On the road, putting a foot on the gas or brake pedal controls the car’s speed. This also happens in our body, in driving an immune response. Like human drivers, antibodies have a “foot”—a sort of molecular limb that “presses” the gas and brake pedals. Those pedals are receptors on the outer membranes of immune cells: When an antibody foot binds to one of these pedals, it can either speed up the immune response or slow it down. Among their other uses, antibodies are employed in a new generation of cancer treatments known as immunotherapy, which harness the immune system’s natural capabilities to fight malignant tumors. And as far as these cancer-fighting antibodies are concerned, speed is of the essence.
A new study, conducted by a team of researchers headed by Dr. Rony Dahan of the Weizmann Institute of Science, revealed that a small molecular change in a common immunotherapy antibody might enable it to bind better to certain “gas pedal” receptors, thus accelerating the immune response against cancer. The study, published Friday in Science Immunology, also shows that adding a second antibody—one that blocks inhibitory receptors—may improve the effectiveness of anticancer treatments.
In 2016, the United States Food and Drug Administration approved a breakthrough immunotherapy treatment that uses antibodies to block a protein called PD-L1. Cancer cells can exploit PD-L1 to suppress the immune response against them by “exhausting” the T cells that fight the cancer. The antibodies in current use were designed to operate in a direct manner: They neutralize PD-L1, thus preventing it from binding to T cells and exhausting them.
In a previous study, Dahan discovered that antibodies to PD-L1 could also act in an indirect manner, not only neutralizing the protein but also binding to receptors on immune cells and activating them against the cancer cells expressing PD-L1. That study, which suggested that the antibodies enhanced the treatment’s effectiveness, was carried out with mouse antibodies, rather than the human version used in cancer treatments.
In the new study, Dahan and his team in Weizmann’s Systems Immunology Department checked whether the findings are valid for the drugs meant for humans. To this end, the scientists used so-called humanized mice, in which genetic engineering was used to replace mouse antibody receptor genes with human ones. After inducing tumors in these mice, the scientists treated them with two clinically used antibodies: one that cannot bind immune cell receptors (the drug atezolizumab) and one that can (the drug avelumab).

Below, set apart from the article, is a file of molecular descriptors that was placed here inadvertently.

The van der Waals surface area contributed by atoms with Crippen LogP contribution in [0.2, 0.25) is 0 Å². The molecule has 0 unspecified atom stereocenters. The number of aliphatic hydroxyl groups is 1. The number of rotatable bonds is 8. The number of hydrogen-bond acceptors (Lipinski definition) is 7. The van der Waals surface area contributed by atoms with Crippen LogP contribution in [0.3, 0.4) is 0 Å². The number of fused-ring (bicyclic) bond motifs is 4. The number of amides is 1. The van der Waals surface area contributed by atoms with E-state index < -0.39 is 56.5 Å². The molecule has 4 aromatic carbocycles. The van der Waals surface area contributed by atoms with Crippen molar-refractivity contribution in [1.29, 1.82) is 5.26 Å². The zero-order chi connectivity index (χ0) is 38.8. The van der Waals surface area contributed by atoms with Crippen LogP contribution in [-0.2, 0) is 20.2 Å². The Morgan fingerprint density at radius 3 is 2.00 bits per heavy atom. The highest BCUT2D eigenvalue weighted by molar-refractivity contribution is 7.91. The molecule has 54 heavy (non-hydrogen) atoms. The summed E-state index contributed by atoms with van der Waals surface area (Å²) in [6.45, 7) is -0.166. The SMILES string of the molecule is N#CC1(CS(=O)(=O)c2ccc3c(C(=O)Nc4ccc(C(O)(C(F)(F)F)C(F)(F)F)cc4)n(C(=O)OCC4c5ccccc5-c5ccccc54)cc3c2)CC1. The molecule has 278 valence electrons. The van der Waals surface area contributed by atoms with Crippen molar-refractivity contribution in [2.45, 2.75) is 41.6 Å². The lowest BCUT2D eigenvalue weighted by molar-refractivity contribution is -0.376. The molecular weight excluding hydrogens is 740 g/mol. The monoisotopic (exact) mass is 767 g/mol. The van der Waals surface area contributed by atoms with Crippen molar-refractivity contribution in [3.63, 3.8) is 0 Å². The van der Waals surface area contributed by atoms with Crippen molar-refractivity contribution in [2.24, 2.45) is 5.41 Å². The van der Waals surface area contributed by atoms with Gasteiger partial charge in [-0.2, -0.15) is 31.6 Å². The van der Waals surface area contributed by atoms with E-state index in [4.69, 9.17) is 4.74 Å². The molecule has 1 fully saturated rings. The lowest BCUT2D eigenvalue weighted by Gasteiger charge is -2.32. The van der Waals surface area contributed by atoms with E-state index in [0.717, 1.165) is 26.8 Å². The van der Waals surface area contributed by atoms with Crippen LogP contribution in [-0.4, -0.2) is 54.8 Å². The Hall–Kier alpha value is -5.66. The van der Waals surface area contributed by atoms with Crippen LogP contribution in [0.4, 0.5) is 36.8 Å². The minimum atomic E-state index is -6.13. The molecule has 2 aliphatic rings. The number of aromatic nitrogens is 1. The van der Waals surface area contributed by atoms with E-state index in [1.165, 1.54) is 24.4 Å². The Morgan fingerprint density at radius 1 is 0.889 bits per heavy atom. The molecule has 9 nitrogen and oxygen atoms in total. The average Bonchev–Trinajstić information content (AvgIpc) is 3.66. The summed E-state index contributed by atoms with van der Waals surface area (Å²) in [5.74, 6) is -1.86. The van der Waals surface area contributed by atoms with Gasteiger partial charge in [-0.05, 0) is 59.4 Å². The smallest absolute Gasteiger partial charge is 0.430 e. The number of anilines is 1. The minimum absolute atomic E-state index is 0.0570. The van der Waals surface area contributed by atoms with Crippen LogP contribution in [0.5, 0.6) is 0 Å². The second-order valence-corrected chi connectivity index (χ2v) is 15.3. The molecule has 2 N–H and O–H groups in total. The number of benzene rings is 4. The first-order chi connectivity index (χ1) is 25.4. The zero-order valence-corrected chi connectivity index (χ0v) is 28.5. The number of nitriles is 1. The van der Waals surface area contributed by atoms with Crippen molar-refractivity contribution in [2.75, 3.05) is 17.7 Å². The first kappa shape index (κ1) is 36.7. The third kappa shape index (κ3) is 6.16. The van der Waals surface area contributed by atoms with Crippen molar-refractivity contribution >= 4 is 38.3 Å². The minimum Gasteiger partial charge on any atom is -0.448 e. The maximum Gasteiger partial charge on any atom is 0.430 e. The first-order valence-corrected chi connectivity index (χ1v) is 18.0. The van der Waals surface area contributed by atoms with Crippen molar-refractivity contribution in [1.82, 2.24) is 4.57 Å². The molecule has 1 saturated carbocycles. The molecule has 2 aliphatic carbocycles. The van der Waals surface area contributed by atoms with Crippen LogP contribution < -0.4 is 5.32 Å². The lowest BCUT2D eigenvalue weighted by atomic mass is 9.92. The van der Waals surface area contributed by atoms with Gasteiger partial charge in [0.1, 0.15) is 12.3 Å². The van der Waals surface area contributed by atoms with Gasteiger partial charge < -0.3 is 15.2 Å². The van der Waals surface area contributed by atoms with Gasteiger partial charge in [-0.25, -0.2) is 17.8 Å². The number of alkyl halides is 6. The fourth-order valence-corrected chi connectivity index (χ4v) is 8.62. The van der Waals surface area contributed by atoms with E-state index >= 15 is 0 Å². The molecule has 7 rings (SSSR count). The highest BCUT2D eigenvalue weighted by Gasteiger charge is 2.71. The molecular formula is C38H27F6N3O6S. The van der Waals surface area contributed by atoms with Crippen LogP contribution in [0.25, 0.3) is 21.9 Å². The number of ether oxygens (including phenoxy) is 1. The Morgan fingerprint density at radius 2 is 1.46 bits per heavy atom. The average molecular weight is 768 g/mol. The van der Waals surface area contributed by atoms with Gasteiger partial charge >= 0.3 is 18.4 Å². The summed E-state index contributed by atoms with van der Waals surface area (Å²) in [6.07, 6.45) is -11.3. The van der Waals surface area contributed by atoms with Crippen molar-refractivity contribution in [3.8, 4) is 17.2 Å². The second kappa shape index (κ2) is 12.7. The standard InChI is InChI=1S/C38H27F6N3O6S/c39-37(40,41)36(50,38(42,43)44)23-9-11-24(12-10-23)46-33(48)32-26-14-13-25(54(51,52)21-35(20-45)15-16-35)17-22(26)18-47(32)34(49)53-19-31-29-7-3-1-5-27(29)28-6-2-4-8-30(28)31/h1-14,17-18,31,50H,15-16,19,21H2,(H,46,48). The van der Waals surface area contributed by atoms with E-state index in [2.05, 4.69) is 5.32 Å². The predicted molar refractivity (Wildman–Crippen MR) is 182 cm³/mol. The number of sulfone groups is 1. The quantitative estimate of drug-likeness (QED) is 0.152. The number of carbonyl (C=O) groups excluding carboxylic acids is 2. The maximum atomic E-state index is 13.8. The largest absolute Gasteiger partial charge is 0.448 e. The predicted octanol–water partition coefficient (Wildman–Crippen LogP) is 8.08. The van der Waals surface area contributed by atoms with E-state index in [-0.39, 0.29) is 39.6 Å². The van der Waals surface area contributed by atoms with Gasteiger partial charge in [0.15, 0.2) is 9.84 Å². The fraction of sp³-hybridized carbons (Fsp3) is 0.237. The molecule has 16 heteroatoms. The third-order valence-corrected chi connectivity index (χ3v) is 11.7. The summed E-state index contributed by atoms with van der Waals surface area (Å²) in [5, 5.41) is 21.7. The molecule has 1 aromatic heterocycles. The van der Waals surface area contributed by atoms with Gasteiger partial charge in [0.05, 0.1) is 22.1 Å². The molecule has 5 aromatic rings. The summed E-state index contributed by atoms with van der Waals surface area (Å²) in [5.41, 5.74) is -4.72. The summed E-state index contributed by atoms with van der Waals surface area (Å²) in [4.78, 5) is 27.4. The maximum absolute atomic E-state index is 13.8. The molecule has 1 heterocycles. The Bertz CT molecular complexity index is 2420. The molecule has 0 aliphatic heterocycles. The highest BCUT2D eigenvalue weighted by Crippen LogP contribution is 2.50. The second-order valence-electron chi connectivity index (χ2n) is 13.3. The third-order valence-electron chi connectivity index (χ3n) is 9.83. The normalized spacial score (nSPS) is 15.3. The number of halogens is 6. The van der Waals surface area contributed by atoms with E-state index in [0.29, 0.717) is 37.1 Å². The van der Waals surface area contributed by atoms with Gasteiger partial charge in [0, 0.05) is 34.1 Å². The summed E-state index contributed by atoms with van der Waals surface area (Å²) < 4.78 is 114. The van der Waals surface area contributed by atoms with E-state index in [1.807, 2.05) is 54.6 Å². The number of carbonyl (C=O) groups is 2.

Led by research student Noy Cohen Saban, the team followed the growth rate of tumors in the two groups of mice. Since the scientists knew that the binding antibodies also activated cancer-fighting immune cells, they were surprised to discover that there was no significant difference between the groups. Why did the human version of the drug not perform as it had in regular mice?
The researchers knew from past studies that, while the binding of antibodies to most receptors acts as a gas pedal that enhances the immune response, there is one receptor that acts as a brake pedal, and binding to this one inhibits the response. A closer look revealed that, compared with similar cells of other organs, there were many more of these brake pedal receptors on certain immune cells in the tumor’s microenvironment. That phenomenon was observed in human tumors as well. In tumor samples of skin and kidney cancers, which were obtained through the University of Michigan, the scientists identified an increased expression of the immune-suppressing receptors.
In other words, despite the drug’s boost to the immune system, the total effect was something like pressing the gas and brake pedals at the same time. Once the scientists realized what was happening, they tried the experiment again, this time giving the mice a combined treatment of avelumab and a second antibody that had been proven to inhibit the immune-suppressing receptors. With the foot lifted from the immune system’s brakes, the cancer treatment was much more effective.
The researchers thought they might be able to make the antibodies even more effective by getting them to press harder on the “gas pedals”—that is, they looked for a way to make the antibodies’ “feet” bind more tightly to the immune-enhancing receptors. They created a small change in a sugar molecule associated with the antibody’s foot—a change that can increase the binding affinity of an antibody elevenfold. And indeed, following treatment with the new, improved antibodies, the size of the tumors in humanized mice was smaller, and the treated mice’s average survival time was longer.
Finally, the team delved into the mechanism of action responsible for the success of their improved antibody. They found that this antibody gave the anticancer treatment a double advantage: It was able to both increase the numbers of T cells penetrating the tumor and to decrease the numbers of certain myeloid cells—immune cells that inhibit the anticancer response in the tumor’s microenvironment.
“The findings of this research could undergo a rapid transition from the laboratory to the clinic, to improve those drugs already available to cancer patients,” says Dahan. “Furthermore, the discovery of improved antibodies that act on immune cells other than T cells creates an opportunity to use them in treatments for certain still incurable cancers in which T cell-targeted therapies are ineffective.”
Noy Cohen Saban et al, Fc glycoengineering of a PD-L1 antibody harnesses Fcγ receptors for increased antitumor efficacy, Science Immunology (2023). DOI: 10.1126/sciimmunol.add8005
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